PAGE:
Producers say non-mulesing improves sheep welfare in Australia
New economic report highlights financial and sheep welfare success of wool producers who have ended mulesing
Calls for ending the controversial practice of mulesing have re-ignited, following the launch of a new report "Towards a Non-Mulesed Future" by socioeconomic consulting firm BG Economics. The report highlights the success experienced by Australian wool producers across the country using genetics to battle flystrike, instead of the controversial animal mutilation practice of mulesing.
Mulesing causes lambs to suffer fear and stress, as well as acute pain for up to three days after being mulesed, while their wounds take weeks to heal.
While at least 14% of Australian wool producers no longer mules their sheep, it’s estimated more than 10 million lambs continue to be mulesed annually.
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This new report, commissioned by FOUR PAWS and Humane Society International (HSI), collates data from a survey of 97 Australian wool growers in different states, climate zones and rainfall areas, and shows that it is largely good breeding choices (genetics) that will enable industry to end its reliance on mulesing, without compromising the producers’ bottom line nor exposing sheep to flystrike.
Put simply, wool producers can breed plain-bodied sheep without the wrinkles that cause issues and attract flies. These sheep are resistant to all forms of flystrike protecting their whole bodies for life, completely negating the need for them to undergo mulesing or any other physical mutilation.
“Mulesing is no longer accepted by many of the retail brands… we must evolve to accommodate this change in sentiment.”
Chad Taylor, non-mulesing wool producer, Central West NSW, Australia
To date, hundreds of thousands of people and over 300 brands globally have voiced their concern about mulesing, a concern that is only going to grow as people are increasingly interested in animal protection and ethical fashion.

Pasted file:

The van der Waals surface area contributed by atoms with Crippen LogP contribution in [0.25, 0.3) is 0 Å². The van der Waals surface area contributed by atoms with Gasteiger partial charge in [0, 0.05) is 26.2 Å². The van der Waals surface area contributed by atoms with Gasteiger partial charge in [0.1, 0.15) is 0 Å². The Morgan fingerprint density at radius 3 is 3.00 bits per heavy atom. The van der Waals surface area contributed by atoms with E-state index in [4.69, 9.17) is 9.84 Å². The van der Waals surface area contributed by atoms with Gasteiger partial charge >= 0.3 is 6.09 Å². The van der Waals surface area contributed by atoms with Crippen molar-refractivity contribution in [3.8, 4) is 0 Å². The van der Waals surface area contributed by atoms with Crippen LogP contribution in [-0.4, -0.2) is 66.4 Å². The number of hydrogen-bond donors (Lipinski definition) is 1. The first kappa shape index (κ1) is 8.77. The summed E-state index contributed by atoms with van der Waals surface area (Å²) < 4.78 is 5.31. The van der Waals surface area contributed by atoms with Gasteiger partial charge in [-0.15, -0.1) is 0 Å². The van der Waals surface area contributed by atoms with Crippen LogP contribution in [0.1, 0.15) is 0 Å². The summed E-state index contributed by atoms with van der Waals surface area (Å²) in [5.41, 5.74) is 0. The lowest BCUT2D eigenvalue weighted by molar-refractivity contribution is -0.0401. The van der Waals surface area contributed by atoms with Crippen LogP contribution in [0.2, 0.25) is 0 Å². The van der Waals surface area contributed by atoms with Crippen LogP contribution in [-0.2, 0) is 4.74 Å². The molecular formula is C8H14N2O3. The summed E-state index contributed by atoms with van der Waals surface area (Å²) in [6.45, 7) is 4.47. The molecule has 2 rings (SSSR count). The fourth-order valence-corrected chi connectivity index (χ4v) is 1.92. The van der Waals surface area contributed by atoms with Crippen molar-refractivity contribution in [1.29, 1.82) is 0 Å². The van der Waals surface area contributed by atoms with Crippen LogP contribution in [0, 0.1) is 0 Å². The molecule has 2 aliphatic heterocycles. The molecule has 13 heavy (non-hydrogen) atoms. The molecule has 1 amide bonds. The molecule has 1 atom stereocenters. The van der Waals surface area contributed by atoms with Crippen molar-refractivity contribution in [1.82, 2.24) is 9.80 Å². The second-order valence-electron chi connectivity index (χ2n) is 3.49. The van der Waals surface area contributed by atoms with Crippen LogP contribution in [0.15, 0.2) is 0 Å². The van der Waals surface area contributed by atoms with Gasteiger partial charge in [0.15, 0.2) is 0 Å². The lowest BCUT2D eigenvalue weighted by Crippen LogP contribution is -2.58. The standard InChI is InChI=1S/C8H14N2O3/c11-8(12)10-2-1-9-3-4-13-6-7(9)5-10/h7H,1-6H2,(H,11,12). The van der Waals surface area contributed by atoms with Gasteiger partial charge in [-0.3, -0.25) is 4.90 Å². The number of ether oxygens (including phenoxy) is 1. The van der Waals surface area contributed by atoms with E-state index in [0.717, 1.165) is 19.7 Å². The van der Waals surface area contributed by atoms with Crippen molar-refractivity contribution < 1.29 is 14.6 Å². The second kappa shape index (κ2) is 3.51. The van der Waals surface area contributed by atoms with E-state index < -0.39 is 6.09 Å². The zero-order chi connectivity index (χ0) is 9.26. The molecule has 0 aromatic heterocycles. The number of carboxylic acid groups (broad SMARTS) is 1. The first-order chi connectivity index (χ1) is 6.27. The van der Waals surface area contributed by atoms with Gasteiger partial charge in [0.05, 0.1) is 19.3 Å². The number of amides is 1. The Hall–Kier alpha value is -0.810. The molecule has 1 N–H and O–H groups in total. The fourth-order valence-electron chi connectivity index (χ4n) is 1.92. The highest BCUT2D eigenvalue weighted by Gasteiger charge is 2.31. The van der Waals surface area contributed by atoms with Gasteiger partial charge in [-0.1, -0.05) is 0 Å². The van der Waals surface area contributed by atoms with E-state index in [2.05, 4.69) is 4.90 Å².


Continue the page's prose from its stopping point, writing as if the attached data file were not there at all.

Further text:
“The results show that nearly all wool growers have experienced increased financial benefits and the welfare of their animals is also improved,” said Dr. Stephen Thornton, Principal Economist at BG Economics.
- 91.8% of wool producers believe animal welfare is improved by not mulesing sheep
- 77.5% of wool producers completed the transition to plain-bodied Merinos (flystrike-resistant sheep) within five years and 42.7% within two years
- 83.5% say transitioning to plain-bodied Merinos is not costly
- 84.1% have experienced an increased return on investment
- 86.6% would recommend to other woolgrowers to undertake the transition to plain-bodied Merinos
“The results speak for themselves. While for decades, there’s been concern around the costs of transitioning away from mulesing, and the extensive amount of time it would take, it’s now time to lay these to rest. Times have changed and producers across the country are finding it possible, and financially profitable, to end their reliance on mulesing,.”
Jessica Medcalf, Global Corporate Engagement Manager – Textiles at FOUR PAWS
FOUR PAWS and HSI commissioned this report to better understand the realities of the genetic solution to flystrike, and the results are extremely positive.
Towards a Non-Mulesed Future
Selective Breeding to Counteract Flystrike in Australian Merino Sheep
Through this report, FOUR PAWS and HSI hope more wool producers will feel confident in making the transition away from mulesing, and we can end both mulesing and flystrike, once and for all.
Posted on August 4, 2020 by Elise Burgess